Each of the initiatives examined is seeking to address problems that have proved resistant to conventional policy approaches. Thus, it seems clear that recourse to a collaborative approach is a response to the twin effects of complexity and sector failure. However, the collaborative solution must be designed specifically in response to the presenting problem.

2) Senior managers must support collaboration by allowing it to work 

A collaborative process needs to be formally supported and authorised – and, importantly, understood – at the executive levels of partner organisations. This usually involves the establishment of a ‘backbone organisation’ – or its functional equivalent – to support the administration of the collaboration and allocate resources. Critically, the collaboration also needs to be based in an operating environment that allows for flexibility, experimentation, distributed governance and decision making, and control over resource allocation and deployment. 

3)  Develop policy and operational tools that work for collaboration  

Collaboration is difficult to implement in practice due to accepted norms of governance and management. Canadian social entrepreneur, Mark Cabaj, contends that collaboration is not counter-intuitive: rather, it is counter-cultural. One interviewee said that, ideally, collaboration is “outward facing” and focused on mediating and accommodating a range of perspectives and priorities, as opposed to being inward-facing and narrowly focused on fidelity to process.

4) Understand the relationships between – and culture of – collaborators 

Don’t underestimate the importance of a learned set of skills that are vital in forging and sustaining productive collaborative relationships. Collectively, these might be called “collaborative intelligence” (CQ) which combines an acute sensitivity to the interpersonal dimension of human interaction with an astute appreciation of the emotional resonance of systems, relationships between organisations, and the “baggage” brought to the collaboration by various actors. Although many people working in the public and community sectors exhibit a capacity for high CQ, differences in organisational culture can encourage or inhibit its expression.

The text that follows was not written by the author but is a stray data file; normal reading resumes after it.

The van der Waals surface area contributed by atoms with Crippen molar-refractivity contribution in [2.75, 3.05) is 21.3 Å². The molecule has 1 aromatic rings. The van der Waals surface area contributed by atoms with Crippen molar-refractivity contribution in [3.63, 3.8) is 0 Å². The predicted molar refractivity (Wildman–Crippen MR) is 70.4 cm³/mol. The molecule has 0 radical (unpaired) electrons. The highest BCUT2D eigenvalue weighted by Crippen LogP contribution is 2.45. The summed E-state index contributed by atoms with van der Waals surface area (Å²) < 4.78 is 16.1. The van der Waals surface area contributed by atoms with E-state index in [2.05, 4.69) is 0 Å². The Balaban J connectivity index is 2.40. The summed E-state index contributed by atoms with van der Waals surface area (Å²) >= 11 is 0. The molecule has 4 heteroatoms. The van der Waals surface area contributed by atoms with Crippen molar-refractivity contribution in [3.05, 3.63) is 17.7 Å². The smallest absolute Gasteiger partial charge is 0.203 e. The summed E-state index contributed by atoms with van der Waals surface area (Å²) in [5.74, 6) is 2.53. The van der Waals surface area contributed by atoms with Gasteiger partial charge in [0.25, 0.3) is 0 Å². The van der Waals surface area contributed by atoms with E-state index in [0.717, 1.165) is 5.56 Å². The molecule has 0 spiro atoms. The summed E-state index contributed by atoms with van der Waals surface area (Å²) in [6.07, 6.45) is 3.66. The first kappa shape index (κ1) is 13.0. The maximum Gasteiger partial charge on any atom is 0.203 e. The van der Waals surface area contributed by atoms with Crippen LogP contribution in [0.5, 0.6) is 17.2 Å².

5) Collaborators must communicate with bureaucracies to give assurance 

It is not enough for authority to cascade from the top. Sustaining collaboration requires reciprocal flows of assurance: between partners; between partners and stakeholders; and between partner organisations and frontline workers.

6) Middle managers within bureaucracies need to be recruited to the cause 

One clear message from those engaged in collaboration is that they frequently meet middle management resistance, despite clear directives from executive management giving sanction to collaboration. It is at this middle level, perhaps, where the dominant incentive structures reward territoriality, conservatism, risk aversion and excessive focus on outputs – all qualities that militate against genuine collaboration.

7)  Have realistic timeframes in mind